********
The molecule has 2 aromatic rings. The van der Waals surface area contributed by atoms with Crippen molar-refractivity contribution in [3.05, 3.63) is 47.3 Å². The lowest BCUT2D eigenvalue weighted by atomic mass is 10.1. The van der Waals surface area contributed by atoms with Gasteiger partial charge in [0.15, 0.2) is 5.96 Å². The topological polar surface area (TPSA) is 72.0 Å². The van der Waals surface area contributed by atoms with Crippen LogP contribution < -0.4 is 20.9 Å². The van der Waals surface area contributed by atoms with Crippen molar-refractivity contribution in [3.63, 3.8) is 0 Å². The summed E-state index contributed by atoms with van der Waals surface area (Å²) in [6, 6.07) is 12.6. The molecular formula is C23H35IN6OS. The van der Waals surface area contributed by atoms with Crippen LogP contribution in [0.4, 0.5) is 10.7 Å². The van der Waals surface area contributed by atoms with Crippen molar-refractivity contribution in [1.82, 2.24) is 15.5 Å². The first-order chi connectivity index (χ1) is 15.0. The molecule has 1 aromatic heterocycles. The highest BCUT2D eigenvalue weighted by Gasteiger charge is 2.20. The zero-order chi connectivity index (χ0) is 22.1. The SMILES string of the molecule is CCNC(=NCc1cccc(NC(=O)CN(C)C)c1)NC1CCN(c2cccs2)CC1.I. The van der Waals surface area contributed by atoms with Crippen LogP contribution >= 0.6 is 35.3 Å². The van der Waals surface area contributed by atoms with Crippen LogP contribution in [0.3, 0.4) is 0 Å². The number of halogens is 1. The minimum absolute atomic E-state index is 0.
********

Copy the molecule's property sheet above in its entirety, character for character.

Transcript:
The molecule has 2 aromatic rings. The van der Waals surface area contributed by atoms with Crippen molar-refractivity contribution in [3.05, 3.63) is 47.3 Å². The lowest BCUT2D eigenvalue weighted by atomic mass is 10.1. The van der Waals surface area contributed by atoms with Gasteiger partial charge in [0.15, 0.2) is 5.96 Å². The topological polar surface area (TPSA) is 72.0 Å². The van der Waals surface area contributed by atoms with Crippen LogP contribution < -0.4 is 20.9 Å². The van der Waals surface area contributed by atoms with Crippen molar-refractivity contribution in [3.63, 3.8) is 0 Å². The summed E-state index contributed by atoms with van der Waals surface area (Å²) in [6, 6.07) is 12.6. The molecular formula is C23H35IN6OS. The van der Waals surface area contributed by atoms with Crippen LogP contribution in [0.4, 0.5) is 10.7 Å². The van der Waals surface area contributed by atoms with Crippen molar-refractivity contribution in [1.82, 2.24) is 15.5 Å². The first-order chi connectivity index (χ1) is 15.0. The molecule has 1 aromatic heterocycles. The highest BCUT2D eigenvalue weighted by Gasteiger charge is 2.20. The zero-order chi connectivity index (χ0) is 22.1. The SMILES string of the molecule is CCNC(=NCc1cccc(NC(=O)CN(C)C)c1)NC1CCN(c2cccs2)CC1.I. The van der Waals surface area contributed by atoms with Crippen LogP contribution >= 0.6 is 35.3 Å². The van der Waals surface area contributed by atoms with Crippen LogP contribution in [0.3, 0.4) is 0 Å². The number of halogens is 1. The minimum absolute atomic E-state index is 0.